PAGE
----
I would remind everyone that this is only 'The Gospel according to Chaz' and that I hope to get some more feedback about things that may have occurred and gone unrecorded at any time. It doesn't matter if they are species that are included in the profiles or something completely new (my e-mail is on the profile if you want to get in touch).
I will be updating the entries to include any new information and will leave the marsh reports for at least a month, so I hope you keep logging on and having a look. Thanks to all those who have already given me feedback, your comments have been incorporated into the text. - Chaz
Yellowhammer - Emberiza citrinella
This was once a species I would have guaranteed anyone seeing at either site but in recent years it has declined drastically and although resident, is now only regularly apparent in the spring and summer. Yellowhammer are most likely to be seen on the adjacent farmland and it is here that the wintering birds are most easily found often in mixed flocks with Greenfinch and Linnet.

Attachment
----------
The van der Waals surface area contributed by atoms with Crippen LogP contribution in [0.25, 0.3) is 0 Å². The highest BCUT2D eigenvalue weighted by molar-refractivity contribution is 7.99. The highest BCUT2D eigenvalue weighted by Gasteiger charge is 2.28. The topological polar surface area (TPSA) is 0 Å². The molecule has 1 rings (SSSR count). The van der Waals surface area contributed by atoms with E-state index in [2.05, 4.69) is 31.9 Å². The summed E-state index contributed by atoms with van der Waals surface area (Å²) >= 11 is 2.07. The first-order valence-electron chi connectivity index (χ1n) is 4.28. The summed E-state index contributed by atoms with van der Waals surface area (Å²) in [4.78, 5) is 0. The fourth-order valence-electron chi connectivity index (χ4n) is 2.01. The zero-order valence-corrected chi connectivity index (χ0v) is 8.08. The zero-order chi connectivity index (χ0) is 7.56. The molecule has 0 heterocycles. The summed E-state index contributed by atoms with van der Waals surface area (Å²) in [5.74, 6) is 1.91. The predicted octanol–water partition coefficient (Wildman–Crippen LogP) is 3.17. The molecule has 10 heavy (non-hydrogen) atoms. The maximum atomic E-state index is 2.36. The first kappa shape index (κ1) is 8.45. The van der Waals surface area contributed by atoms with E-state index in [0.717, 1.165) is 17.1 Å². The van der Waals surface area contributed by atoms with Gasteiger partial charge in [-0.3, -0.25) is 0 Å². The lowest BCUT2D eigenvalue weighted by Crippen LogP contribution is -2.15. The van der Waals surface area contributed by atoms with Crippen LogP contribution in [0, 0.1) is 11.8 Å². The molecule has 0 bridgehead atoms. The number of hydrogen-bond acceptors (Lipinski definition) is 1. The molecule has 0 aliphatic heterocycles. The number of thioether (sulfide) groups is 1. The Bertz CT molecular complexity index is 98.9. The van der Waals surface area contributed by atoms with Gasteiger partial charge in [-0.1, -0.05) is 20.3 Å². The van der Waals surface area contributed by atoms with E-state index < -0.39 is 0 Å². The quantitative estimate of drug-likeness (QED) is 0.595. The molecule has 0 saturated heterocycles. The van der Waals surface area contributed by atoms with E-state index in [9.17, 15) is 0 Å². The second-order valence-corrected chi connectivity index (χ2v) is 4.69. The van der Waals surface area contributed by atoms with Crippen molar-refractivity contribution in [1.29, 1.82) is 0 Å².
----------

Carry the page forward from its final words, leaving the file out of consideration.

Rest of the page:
Reed Bunting - Emberiza schoeniclus
Still hanging on at Clayhanger and Ryders Mere and still a breeding bird at the former site despite a notional decline that has seen it notified as a nationally threatened species. This is another of those birds that was once boringly common and which we are now genuinely pleased to get a glimpse of at any time.
Corn Bunting - Milaria calandra
Right up until the late 1980s this was an incredibly common bird on any of the local farmland and I recall flocks of twenty, thirty or maybe even fifty birds wintering on Clayhanger Marsh.The decline of the Corn Bunting is well recorded and was probably the catalyst that made the birdwatching fraternity look at the status of farm birds in general.
Needless to say, this is now a stunningly rare bird at either site with only three records involving 7 birds between 1995 and 1999 and no more records until an amazing flock of 15 - 30 birds on 27/11/2010 feeding amongst the stubble with a range of other species.